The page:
Mon, Mar 31, 2003 - Page 9 News List

Will the war kill globalization?

If multilateral cooperation is to survive, the rift between the pro- and anti-US camps must be healed

By Brigitte Granville

ILLUSTRATION: YU SHA

The UN and NATO are widely perceived as damaged, if not broken, by their failure to agree on what to do about Iraq. Will these cracks in the international political system now wound the world's economic architecture, and with it globalization, as well?

International economic agreements have never been easy to make. Reaching consensus among the WTO's 145 members, where one dissent can cause utter disarray, was difficult even before the world's governments divided into pro- and anti-American camps. Indeed, multilateral trade agreements were being eclipsed by bilateral deals, such as between the EU and various developing countries, long before the divisions over Iraq appeared.

Of course, the problem goes deeper and not everything that touches globalization has turned dark. Immigration controls, for example, have been relaxed in several European countries (notably Germany) due to declining populations and educational shortcomings. But bad economic times are rarely moments when governments push bold international economic proposals.

Economic fragility among the world's leading economies is the biggest stumbling block. The US and the EU have few fiscal and monetary levers left to combat weak performance. Short-term interest rates in the US, at 1.25 percent, are at a 40-year low. The US Congress has pared US$100 billion from the Bush administration's 10-year US$726 billion tax cut plan and the US's projected 10-year US$2 trillion budget deficit will grow as the Iraq war's costs mount, with President George W. Bush submitting a supplemental request for US$80 billion (0.8 percent of GDP) in extra military spending this year.

Such spending risks absorb productive resources that could be employed more efficiently elsewhere. This was demonstrated by the rapid growth of output and incomes that followed the arrival of the so-called "peace dividend" which came with the Cold War's end. Moreover, others (Arab countries, Germany, and Japan) will not cover the US' military costs, as in the 1991 Gulf War. We are now back to the more usual situation where war is financed by government debt, which burdens future generations unless it is eroded by inflation.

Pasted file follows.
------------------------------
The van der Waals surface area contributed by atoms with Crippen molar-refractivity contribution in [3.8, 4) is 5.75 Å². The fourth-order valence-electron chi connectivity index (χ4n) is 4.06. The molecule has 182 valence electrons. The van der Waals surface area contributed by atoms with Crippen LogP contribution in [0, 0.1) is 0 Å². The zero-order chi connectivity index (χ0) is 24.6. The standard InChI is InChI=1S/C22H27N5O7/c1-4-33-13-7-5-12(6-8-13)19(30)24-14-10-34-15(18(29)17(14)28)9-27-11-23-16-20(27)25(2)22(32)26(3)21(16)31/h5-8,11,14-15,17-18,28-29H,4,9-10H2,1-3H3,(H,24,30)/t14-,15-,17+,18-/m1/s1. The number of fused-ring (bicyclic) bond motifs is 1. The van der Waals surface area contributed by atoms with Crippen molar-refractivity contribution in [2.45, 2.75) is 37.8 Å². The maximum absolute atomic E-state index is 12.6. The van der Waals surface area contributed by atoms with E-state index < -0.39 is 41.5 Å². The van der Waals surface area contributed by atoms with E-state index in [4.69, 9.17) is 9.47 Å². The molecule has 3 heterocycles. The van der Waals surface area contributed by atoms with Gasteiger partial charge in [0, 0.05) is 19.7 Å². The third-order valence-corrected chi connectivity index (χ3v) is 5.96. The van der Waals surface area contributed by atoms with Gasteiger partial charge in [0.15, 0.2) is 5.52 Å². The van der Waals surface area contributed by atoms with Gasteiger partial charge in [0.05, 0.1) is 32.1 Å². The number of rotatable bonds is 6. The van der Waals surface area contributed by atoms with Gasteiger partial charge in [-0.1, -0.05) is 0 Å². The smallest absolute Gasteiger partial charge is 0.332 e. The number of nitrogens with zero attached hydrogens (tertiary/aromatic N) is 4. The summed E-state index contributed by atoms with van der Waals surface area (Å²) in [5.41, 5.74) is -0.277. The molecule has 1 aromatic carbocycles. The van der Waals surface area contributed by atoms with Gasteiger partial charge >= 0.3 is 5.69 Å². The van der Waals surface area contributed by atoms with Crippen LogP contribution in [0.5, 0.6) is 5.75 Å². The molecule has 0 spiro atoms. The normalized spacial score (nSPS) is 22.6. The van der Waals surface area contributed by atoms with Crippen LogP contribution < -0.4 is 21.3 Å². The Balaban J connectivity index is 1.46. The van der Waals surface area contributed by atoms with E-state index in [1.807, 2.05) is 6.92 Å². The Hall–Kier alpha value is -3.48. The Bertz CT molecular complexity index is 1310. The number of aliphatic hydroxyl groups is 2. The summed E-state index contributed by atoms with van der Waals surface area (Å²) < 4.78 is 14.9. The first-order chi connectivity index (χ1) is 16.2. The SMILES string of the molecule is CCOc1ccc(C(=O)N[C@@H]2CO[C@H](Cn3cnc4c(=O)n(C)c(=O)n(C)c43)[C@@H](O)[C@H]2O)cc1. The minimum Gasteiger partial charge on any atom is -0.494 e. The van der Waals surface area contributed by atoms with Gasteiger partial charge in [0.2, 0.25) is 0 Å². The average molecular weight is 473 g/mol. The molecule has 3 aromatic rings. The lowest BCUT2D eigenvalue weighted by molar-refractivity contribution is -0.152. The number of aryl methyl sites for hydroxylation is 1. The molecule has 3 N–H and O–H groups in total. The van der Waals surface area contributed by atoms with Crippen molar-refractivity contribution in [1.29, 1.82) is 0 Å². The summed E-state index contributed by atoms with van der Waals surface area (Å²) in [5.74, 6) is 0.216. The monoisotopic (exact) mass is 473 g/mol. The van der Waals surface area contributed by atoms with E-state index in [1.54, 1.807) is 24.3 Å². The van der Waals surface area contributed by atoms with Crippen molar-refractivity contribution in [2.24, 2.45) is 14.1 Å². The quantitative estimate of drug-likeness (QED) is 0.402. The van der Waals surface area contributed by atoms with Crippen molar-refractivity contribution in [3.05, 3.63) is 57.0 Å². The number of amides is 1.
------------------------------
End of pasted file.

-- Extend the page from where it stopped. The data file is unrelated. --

In the Eurozone the scope for fiscal stimulus (lower taxes and/or higher public spending) was constrained until war blew a hole in the Stability Pact, which caps member budget deficits at 3 percent of GDP. The limit will now be relaxed due to the "exceptional" circumstances implied by the Iraq war-providing relief, ironically, to the war's main European opponents, France and Germany. But the European Central Bank remains reluctant to ease monetary policy.

In Japan, there seems little hope that the world's second-largest economy can extricate itself from its homemade deflation trap to generate the demand needed to offset economic weakness elsewhere in the world. Four years of deflation and a drawn-out banking crisis offer little prospect of economic stimulus. Higher oil prices and lower trade turnover aggravate the problem.

But high oil prices threaten the health of the entire US$45 trillion world economy. Oil prices have flirted with their highest level since the Gulf War and will go higher if Iraq's oil infrastructure (or that of neighboring countries) is damaged.

The adverse effects on growth will be felt everywhere, but nowhere more, perhaps, than in the energy-dependent South Korea and China. Although China's official growth rate reached 8 percent last year, its high budget deficit and large stock of non-performing loans (about 40 percent of GDP) mean that it cannot afford any slowdown if it is to keep people employed, especially in rural areas.

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